Nurses are being left in ‘moral distress’ because they are too short-staffed to treat patients properly, the RCN has claimed following a major survey.
Nearly half of the 4,845 nurses responding to the RCN’s biennial employment survey said patient care was compromised once or twice every week by short staffing. Of those, one in four said this was true on most or every shift.
RCN head of employment relations Josie Irwin said: “It’s about not having [time to have] that conversation with a patient who’s having an operation the next day. Or district nurses not having a conversation with an elderly person about their foot care or the management of a long term condition.
“If they’re not able to do that, it becomes a type of moral distress, there’s a sense of dereliction [of duties],” she said.
While the average number of nursing staff on wards has changed little since 2007, skill mix changes mean only 60 per cent of nursing staff on duty during the day are registered nurses, compared with 66 per cent two years ago.
Additionally the average number of patients per nurse has risen from 6.9 to 7.9 in the day and 9.1 to 10.6 at night. Paediatric nurses look after an average of 4.6 patients, compared with nurses on elderly care wards who are responsible for 11.3 patients.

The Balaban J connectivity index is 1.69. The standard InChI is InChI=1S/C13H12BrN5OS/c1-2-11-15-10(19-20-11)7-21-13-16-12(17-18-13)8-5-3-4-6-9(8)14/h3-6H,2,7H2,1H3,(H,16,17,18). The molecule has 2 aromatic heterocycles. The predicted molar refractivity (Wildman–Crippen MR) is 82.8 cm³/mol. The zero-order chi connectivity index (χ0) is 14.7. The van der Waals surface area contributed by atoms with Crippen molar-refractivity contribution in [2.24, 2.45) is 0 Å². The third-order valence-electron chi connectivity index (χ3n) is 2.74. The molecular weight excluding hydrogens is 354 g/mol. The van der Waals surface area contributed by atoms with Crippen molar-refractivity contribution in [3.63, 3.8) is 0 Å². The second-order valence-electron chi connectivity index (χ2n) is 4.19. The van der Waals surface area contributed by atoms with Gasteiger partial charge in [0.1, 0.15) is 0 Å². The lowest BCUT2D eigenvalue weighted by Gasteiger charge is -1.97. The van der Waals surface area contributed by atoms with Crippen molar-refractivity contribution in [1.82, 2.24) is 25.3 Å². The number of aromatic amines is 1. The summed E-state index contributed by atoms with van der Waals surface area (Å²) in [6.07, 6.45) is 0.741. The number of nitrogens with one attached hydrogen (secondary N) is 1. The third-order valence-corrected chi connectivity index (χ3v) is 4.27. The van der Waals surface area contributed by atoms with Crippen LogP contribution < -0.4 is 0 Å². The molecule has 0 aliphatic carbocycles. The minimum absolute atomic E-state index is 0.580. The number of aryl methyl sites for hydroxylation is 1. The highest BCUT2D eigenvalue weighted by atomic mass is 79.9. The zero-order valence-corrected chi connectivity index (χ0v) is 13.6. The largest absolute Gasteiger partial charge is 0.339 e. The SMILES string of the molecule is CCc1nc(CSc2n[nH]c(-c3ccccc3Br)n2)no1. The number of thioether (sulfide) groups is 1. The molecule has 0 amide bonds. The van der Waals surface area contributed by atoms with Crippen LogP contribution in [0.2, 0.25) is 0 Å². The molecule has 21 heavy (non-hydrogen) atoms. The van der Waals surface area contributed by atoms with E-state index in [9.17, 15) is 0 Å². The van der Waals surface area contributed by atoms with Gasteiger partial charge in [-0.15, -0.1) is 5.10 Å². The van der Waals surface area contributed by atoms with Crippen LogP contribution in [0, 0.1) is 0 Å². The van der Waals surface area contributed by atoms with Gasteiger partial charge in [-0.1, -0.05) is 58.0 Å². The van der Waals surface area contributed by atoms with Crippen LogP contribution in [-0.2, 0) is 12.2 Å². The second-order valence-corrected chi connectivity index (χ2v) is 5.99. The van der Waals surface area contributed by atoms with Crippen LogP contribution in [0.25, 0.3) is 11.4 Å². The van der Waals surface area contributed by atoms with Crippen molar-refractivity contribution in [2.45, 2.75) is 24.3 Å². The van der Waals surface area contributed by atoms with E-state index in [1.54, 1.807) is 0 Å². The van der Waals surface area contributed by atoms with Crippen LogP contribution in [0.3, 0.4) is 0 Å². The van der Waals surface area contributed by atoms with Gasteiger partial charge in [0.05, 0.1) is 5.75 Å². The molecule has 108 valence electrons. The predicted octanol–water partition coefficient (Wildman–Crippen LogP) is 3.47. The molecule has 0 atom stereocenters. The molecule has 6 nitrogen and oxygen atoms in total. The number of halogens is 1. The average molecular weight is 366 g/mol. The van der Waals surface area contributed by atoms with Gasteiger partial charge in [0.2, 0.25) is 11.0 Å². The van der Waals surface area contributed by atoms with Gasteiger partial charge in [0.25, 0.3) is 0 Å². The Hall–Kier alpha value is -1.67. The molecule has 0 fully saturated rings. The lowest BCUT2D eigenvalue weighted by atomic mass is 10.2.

Ms Irwin said some trusts were involving nurses in decisions about skill mix, but others were using it as an excuse to save money. The latter were likely to have higher rates of problems such as bullying, she said.
The RCN has published a manifesto to coincide with the survey, setting out the priorities it would like politicians to focus on ahead of the next election.
|RCN manifesto priorities|
|Standing up for staff who speak out|
|Safer staffing levels|
|Give nurses the time to train|
|Protect the nation’s health|
|Improve care for those with long-term conditions|
|Sustain healthcare investment|
The survey also found that, because 200,000 expected to retire in the next ten years with fewer entering the profession, the number of trained nurses available in the UK may fall.
RCN general secretary Dr Peter Carter is calling for a pledge from all political parties that they would guarantee safe staffing levels for all nursing shifts. He said: “Policymakers must look at the workforce in conjunction with its ability to deliver high-quality and safe care. As we’ve seen too often, where there are not enough nurses, patient care suffers.”
A Department of Health spokesman said: “The local NHS must ensure it has the appropriate number of staff to deliver services for patients. It is important that it helps staff to use innovation and new technology to drive up the quality of care and deliver value for money.”